The disconnect between well-meaning policy formulation and the experience of those on the ground is clear from the failure of countless well-designed education programmes to succeed at scale. This misalignment is not just between policy-makers and teachers, but between policy-makers and implementing NGOs and funders.

But how can we effectively change that? As our contribution to this important debate, here we share examples of how we have put teachers at the centre of our practice and their subsequent impact. 

Engage teachers in policy-making

In 2013, a diverse group of Brazilian education stakeholders, including public officials, academics and non- profit organizations, decided to create a national coalition to advocate for Brazil’s 1st National Learning Standards. At that time, the lack of a national consensus on what students should learn left this crucial decision to be made by each of the 5,500 municipalities. In an unequal country like Brazil, with huge regional disparities (including in technical capacity at the local level), this created serious inequities. The Lemann Foundation, together with other local partners, enabled this civil mobilization, creating Movimento pela Base (“Mobilization for the Standards”). Among the five principles the group defended, one was that the Standards were built with broad social participation, especially engaging educators nationwide.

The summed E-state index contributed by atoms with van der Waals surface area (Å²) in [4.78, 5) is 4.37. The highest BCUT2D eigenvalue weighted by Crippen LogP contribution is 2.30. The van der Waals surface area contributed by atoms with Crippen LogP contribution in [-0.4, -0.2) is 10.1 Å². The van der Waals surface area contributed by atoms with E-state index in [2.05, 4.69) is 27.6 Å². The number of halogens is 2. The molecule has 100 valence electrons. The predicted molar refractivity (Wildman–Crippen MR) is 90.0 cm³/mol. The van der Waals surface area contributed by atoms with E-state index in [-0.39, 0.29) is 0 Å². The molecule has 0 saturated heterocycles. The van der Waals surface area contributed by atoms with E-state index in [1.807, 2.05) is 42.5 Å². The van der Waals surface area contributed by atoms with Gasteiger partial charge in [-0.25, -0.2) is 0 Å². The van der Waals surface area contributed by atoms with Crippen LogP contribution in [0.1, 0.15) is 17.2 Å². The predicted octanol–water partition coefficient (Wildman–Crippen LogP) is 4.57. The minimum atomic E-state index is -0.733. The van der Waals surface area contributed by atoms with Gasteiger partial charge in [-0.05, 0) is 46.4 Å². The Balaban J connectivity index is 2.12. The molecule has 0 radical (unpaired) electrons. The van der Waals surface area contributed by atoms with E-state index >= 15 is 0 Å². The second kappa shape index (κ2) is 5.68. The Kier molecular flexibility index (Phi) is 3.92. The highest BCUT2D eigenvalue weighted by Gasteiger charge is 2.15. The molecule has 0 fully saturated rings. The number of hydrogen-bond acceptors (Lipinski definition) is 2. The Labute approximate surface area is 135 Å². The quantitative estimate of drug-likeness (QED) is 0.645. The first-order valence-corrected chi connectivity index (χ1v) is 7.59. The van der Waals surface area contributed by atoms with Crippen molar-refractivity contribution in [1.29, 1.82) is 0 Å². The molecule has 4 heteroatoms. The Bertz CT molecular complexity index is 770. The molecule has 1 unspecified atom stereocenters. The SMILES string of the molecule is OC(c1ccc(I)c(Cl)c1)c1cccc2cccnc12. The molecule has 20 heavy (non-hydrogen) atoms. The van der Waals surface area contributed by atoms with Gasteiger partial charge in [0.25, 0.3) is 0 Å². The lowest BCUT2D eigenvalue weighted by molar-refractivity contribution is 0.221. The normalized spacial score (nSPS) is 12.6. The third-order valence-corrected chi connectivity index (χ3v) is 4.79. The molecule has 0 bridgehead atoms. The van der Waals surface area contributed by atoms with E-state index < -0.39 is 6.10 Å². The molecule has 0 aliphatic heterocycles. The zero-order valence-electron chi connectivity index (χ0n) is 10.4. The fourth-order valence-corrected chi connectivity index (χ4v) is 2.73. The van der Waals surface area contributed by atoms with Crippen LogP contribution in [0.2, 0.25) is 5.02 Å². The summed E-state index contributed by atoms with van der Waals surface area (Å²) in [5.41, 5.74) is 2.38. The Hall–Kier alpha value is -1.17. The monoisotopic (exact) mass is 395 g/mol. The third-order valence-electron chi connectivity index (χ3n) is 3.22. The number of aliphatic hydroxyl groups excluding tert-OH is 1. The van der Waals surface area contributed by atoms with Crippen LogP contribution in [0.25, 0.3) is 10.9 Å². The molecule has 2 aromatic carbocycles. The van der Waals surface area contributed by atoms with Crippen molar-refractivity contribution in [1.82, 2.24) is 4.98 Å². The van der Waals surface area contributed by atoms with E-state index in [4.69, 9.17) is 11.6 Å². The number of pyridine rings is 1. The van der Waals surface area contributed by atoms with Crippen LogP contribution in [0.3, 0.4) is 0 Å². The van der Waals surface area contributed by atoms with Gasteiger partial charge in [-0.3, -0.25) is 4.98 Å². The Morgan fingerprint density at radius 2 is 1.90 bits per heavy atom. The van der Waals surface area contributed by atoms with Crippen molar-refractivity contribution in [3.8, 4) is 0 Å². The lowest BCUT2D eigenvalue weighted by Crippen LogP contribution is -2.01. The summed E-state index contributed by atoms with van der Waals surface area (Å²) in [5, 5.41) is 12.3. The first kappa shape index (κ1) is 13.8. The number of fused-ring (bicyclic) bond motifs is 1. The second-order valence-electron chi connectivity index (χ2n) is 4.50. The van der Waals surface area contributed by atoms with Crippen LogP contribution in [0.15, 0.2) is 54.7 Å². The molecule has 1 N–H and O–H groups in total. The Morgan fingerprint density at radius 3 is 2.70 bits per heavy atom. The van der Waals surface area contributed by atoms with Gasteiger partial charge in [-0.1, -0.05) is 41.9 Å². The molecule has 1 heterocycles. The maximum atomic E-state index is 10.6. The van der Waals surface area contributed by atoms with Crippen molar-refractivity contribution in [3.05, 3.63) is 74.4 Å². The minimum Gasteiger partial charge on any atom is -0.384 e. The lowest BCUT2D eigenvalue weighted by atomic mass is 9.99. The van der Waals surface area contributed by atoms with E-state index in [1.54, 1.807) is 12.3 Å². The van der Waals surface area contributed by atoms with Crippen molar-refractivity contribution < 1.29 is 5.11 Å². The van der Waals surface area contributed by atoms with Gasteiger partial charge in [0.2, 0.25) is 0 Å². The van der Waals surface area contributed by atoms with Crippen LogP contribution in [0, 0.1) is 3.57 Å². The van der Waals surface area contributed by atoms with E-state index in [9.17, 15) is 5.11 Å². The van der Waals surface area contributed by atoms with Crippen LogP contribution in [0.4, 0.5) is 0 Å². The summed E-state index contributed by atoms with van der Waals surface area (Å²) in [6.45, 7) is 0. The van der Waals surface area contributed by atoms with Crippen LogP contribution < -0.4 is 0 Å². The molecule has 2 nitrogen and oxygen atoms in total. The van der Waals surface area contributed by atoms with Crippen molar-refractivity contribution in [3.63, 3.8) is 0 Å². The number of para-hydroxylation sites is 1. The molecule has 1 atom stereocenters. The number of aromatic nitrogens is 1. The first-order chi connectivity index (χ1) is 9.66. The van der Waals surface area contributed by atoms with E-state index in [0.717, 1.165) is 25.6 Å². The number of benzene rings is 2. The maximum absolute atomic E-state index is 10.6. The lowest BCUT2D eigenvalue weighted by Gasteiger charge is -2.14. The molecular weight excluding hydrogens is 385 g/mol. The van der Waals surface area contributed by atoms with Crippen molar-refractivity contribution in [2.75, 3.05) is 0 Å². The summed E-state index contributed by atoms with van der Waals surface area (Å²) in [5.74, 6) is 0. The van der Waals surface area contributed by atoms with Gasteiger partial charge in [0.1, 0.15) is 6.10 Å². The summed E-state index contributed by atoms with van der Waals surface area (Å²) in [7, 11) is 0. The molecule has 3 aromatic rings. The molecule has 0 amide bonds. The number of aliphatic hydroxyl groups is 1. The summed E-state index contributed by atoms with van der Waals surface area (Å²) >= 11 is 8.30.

When in 2015 the Ministry of Education embraced the agenda and published a first draft of the document, the Mobilization was vocal, for example in demanding public consultations. An online platform was created by the Ministry to gather contributions, with feedback shared by 207,000 individual teachers and 45,000 schools. We also supported national seminars in all 27 states, where 9,000 teachers, principals and education experts got together, in person, to provide feedback on the second draft. Contributions were then systematized and presented to the leading writers.